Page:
Today’s manufacturers have implemented high-resolution cameras, ultrasonic sensors, short and long-range radar, LiDAR, GPS and similar sensory networks into automated vehicles. The amount of data generated even by current lower level driverless cars can reach several gigabytes per second. It is estimated that a full level-5 autonomous vehicle will produce up to 3,000 times more data, than a non-autonomous does nowadays. With this in mind, buses and other public transit options will be generating even more data, due to additional onboard features such as passenger wi-fi and detection as well as fully-automatic ticketing systems. OEMs and manufacturers will have to deploy high-bandwidth edge computers, in order to ensure a safe operation at all times. As a world leader for ruggedized GPU-accelerated servers, One Stop Systems (OSS) has launched the very first industrial-grade PCIe Gen5 GPU Accelerator for emerging mass transit markets and any AI-driven transportable application.

I/O Bandwidth Graph

How far can AI performance be pushed by 2035?

According to the current PCI-SIG® road map, I/O bandwidth doubles approximately every 3 years (see graph). However, we have to consider an additional 3- to 5-year gap between the spec release and actual working appliances in industrial environments. Following up on this, we can expect that PCIe Gen7 will hit the market with 512Gbps for x16 lanes in 2030, with new releases up to 1Tbps being in the pipeline by 2035. New backplanes along with upcoming improvements in GPUs, CPUs and DPUs will open up huge opportunities for level-5 autonomous driving in the future. 

New manufacturing processes for semiconductors will keep Moore’s Law valid until 2036, paving the way for transistors with a size less than a nanometer. Due to these developments, we predict an embedded AI computer, which, by 2035, might reach a performance of up to 3 exaflops (1018 flops) or higher. If we look at an enterprise-level AI data center platform like today’s 140-system clusters, we would even be able to accumulate a supercomputer with at least 420 exaflops of raw AI performance.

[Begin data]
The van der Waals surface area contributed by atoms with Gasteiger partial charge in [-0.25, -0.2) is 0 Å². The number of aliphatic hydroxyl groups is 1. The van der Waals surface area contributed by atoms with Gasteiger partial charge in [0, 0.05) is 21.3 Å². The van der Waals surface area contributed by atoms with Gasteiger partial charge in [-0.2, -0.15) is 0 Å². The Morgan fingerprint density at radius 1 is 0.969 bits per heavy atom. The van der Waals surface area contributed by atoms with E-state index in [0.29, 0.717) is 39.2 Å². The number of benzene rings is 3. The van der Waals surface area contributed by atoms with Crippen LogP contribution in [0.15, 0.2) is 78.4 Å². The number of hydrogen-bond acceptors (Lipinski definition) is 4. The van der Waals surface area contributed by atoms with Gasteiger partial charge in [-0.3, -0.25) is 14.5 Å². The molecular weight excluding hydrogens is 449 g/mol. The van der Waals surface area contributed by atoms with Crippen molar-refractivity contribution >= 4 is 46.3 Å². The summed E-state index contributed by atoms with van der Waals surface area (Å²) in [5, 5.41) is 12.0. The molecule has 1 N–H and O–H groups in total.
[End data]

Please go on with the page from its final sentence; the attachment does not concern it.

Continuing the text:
What might a bus look like in 2035 and how would it tie into public traffic?

With this unprecedented level of performance available by 2035, thousands of autonomous buses will have merged into public traffic, along with several hundred roboshuttles in closed-off environments. We are expecting a mix of both electric and hydrogen-fueled shuttles, operating on pre-mapped routes across major city districts and airports. Highly-advanced hardware will perform multi-level tasks on-board with minimal space requirement, at a maximum performance. 

A transportation vehicle of this magnitude will feature level-5 self-driving capabilities with no human interference and a communication system connected to a traffic management center via 6G. High-level autonomous vehicle perception sensors all around the bus will generate an advanced view field, including 360° mapped 3D environments, depth information and object recognition. This massive amount of data will be stored and processed using ultra-advanced HPC edge solutions. Interconnected autonomous bus fleets will train and update entire software models for each vehicle within seconds, depending on the collected traffic data. 

Autonomous buses will also have to manage wi-fi networks and wireless charging options for smart devices as well as digital signage systems displaying GPS location, upcoming bus stops and delays in real-time. Passengers will be able to purchase their tickets and pre-determine their bus stop via app, increasing efficiency for a smoother traffic experience. Integrated security cameras can detect every person in close proximity of the doors and within the bus, in order to verify their identity and ticket, avoiding fare evasion and increasing overall safety in public vehicles. 

With future-proof AI-powered driverless buses and shuttles, traffic jams, fatal accidents and carbon dioxide emissions will see a decrease. In the meantime, increasing urbanization and smarter cities will cause a higher demand for self-driving vehicles. In conclusion, autonomous buses in 2035 have a high potential of revolutionizing automated mass transit systems, shifting more loads from individual traffic onto public transportation.